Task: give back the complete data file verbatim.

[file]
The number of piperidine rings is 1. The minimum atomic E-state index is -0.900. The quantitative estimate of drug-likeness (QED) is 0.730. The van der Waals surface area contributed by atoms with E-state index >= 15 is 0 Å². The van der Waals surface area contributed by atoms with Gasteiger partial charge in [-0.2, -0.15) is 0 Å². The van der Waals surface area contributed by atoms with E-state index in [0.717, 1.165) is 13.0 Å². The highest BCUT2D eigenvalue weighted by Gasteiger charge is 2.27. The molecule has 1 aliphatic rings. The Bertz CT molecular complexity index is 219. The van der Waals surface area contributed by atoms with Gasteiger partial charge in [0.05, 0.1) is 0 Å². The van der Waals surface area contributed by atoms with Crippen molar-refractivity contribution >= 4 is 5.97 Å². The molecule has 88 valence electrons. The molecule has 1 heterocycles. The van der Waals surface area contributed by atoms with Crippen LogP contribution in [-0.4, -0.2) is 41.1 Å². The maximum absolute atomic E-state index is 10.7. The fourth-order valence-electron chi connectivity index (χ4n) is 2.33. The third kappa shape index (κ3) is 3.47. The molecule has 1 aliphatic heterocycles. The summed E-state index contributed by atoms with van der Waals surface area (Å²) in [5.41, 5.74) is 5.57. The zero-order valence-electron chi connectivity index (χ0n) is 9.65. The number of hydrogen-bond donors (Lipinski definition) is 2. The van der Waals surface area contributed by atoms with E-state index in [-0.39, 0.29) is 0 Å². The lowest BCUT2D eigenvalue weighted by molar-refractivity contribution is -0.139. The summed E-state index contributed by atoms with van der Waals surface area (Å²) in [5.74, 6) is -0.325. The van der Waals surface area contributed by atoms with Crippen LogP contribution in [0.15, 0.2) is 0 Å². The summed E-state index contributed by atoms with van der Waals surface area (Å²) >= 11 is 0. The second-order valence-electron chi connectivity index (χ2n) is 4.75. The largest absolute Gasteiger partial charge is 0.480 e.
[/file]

The number of piperidine rings is 1. The minimum atomic E-state index is -0.900. The quantitative estimate of drug-likeness (QED) is 0.730. The van der Waals surface area contributed by atoms with E-state index >= 15 is 0 Å². The van der Waals surface area contributed by atoms with Gasteiger partial charge in [-0.2, -0.15) is 0 Å². The van der Waals surface area contributed by atoms with E-state index in [0.717, 1.165) is 13.0 Å². The highest BCUT2D eigenvalue weighted by Gasteiger charge is 2.27. The molecule has 1 aliphatic rings. The Bertz CT molecular complexity index is 219. The van der Waals surface area contributed by atoms with Gasteiger partial charge in [0.05, 0.1) is 0 Å². The van der Waals surface area contributed by atoms with Crippen molar-refractivity contribution >= 4 is 5.97 Å². The molecule has 88 valence electrons. The molecule has 1 heterocycles. The van der Waals surface area contributed by atoms with Crippen LogP contribution in [-0.4, -0.2) is 41.1 Å². The maximum absolute atomic E-state index is 10.7. The fourth-order valence-electron chi connectivity index (χ4n) is 2.33. The third kappa shape index (κ3) is 3.47. The molecule has 1 aliphatic heterocycles. The summed E-state index contributed by atoms with van der Waals surface area (Å²) in [5.41, 5.74) is 5.57. The zero-order valence-electron chi connectivity index (χ0n) is 9.65. The number of hydrogen-bond donors (Lipinski definition) is 2. The van der Waals surface area contributed by atoms with E-state index in [-0.39, 0.29) is 0 Å². The lowest BCUT2D eigenvalue weighted by molar-refractivity contribution is -0.139. The summed E-state index contributed by atoms with van der Waals surface area (Å²) in [5.74, 6) is -0.325. The van der Waals surface area contributed by atoms with Crippen LogP contribution in [0.15, 0.2) is 0 Å². The summed E-state index contributed by atoms with van der Waals surface area (Å²) >= 11 is 0. The second-order valence-electron chi connectivity index (χ2n) is 4.75. The largest absolute Gasteiger partial charge is 0.480 e.